After the reigns of David and Solomon, and the Kingdom became divided into those of Israel, in the north of the country and Judah in the south, we have some clear archæological evidence showing a gradual expansion westwards from the City of David up the slopes of the south-western hill and northwards to the Transverse Valley; thus it remained for several hundred years - until the destruction of the First Temple, in fact, in 586 B.C.E. The city, during this period occupied the area shown here:-

For one-hundred years from about 536 B.C.E., until about 445 B.C.E., the Jews, first under Sheshbazzar, then Zerubbabel, Ezra and then finally Nehemia, returned to the country from their exile, settling mainly in Jerusalem and rebuilding the walls against much political interference. It is believed that the Jerusalem walls that were rebuilt at this time were the walls enclosing the old City of David, since we are told (Nehemiah VI: 15) that the work took only fifty-two days. It is most difficult to conceive of the larger city depicted in the previous sketch, having an encompassing wall rebuilt in such a short space of time. That being so, during the Persian "resettlement" and control, which lasted basically until the last quarter of the 4th Century B.C.E., it is thought that only the old City of David was occupied - at least in general and for a major portion of the time:-

In 332 B.C.E Alexander set out on his conquests and the country fell under Greek rule and culture. The stability encouraged an expansion and it is thought that Jerusalem again began to grow, rebuilding and reoccupying areas on the south-western hill again. This became an area of affluence and remained so for many centuries. Jerusalem at this time looked something like this:-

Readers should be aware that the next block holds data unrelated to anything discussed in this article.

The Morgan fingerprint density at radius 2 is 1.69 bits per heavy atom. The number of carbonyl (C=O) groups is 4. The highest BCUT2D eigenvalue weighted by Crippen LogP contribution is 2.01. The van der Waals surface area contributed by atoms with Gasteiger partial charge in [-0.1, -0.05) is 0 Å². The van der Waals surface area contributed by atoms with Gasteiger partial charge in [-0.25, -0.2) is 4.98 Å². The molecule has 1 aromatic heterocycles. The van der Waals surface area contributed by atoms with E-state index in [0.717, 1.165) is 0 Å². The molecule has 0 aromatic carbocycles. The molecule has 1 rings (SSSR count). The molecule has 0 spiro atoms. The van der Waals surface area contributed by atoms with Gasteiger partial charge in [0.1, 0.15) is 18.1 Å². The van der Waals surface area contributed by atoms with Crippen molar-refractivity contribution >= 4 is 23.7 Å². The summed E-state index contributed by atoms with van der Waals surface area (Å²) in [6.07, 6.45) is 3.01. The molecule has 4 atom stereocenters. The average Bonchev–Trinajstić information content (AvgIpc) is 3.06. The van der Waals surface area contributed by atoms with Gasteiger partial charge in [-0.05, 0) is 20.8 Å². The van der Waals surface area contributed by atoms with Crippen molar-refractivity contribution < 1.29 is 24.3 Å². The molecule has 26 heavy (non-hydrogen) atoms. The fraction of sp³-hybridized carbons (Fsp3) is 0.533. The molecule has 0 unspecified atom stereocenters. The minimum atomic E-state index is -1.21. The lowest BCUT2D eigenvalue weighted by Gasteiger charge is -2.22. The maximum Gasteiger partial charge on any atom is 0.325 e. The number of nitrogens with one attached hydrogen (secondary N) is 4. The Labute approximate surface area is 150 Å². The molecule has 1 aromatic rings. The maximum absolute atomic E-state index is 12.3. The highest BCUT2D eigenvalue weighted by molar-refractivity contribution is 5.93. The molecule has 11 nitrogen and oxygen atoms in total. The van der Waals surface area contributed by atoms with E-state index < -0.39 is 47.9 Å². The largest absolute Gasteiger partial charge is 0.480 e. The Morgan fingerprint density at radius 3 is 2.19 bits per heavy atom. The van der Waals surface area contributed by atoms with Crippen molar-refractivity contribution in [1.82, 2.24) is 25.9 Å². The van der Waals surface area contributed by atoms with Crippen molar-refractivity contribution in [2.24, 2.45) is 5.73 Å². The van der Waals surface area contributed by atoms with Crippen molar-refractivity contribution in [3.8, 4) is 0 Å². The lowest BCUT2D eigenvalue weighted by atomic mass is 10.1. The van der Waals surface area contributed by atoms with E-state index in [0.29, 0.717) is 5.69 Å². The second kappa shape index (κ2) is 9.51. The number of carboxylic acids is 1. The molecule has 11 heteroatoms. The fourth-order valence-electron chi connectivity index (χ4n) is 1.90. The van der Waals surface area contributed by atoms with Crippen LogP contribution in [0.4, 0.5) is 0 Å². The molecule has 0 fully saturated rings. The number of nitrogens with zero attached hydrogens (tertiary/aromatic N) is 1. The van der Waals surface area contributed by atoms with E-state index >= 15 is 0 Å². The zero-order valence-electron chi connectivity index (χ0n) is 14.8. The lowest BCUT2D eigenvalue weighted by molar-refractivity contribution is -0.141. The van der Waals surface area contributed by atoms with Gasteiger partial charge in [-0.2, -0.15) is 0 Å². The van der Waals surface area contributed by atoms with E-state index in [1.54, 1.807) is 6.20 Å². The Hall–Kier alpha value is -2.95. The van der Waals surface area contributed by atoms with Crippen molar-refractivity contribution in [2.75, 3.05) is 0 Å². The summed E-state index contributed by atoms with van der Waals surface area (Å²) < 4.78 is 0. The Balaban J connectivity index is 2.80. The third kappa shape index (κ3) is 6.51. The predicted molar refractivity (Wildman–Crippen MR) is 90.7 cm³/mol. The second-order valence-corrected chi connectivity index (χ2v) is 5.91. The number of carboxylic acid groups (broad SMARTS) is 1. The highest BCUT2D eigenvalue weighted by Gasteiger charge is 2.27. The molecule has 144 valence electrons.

In the year 70 B.C.E. Pompey conquered the country to quell the civil disturbances caused by the internecine disputes of the last of the Hasmoneans. Forty years later, Herod the Great came to power and magnificent building works of all descriptions were undertaken - the Temple, including its massive platform and retaining wall - still in existence today, and it is believed he was responsible for the addition of another wall running from the Jaffa Gate area to the north, creating there an exit which became eventually today's Damascus Gate. You may like to know that Calvary-Golgotha is traditionally sited in the bottom right-hand corner, of the open area at the north-west corner of the city. It follows that the wall running north had an exit through which Jesus passed when "....they took him outside the city to a place called in the Hebrew tongue Golgotha" John 19. That gateway is traditionally marked as the 7th. Station of the Cross on the Via Dolorosa
The city looked like this:-

Forty years after the death of Herod the Great and some four(?) years after the crucifixion of Jesus, Agrippas I ruled under Roman authority and the city began to expand northwards. This is the so-called "third" wall mentioned earlier, the line of which is situated about 200-300 yards north of the Damascus Gate. Thereafter - as a result of the failure of the Bar Kochva revolt and the destruction wrought by Hadrian in 135 C.E., the walls of Jerusalem remained in a sadly deteriorated condition until early in the Byzantine era. This was the largest dimensions of ancient Jerusalem and it is believed that the area it enclosed looked like this:-

The next and last but one significant change was during the Byzantine period - possibly even while Constantine I yet lived. The recently added New City, just described was excluded from within the new wall which was reconstructed from the old, and Jerusalem contracted to very nearly the size we know today:-

During the first centuries of Islamic rule, several violent eathquakes shook the country doing much structural damage particularly in Jerusalem. It was during this period that the walls were again reconstructed this time leaving Mount Zion and the City of David outside. This is indeed the line of the city walls that we know today:-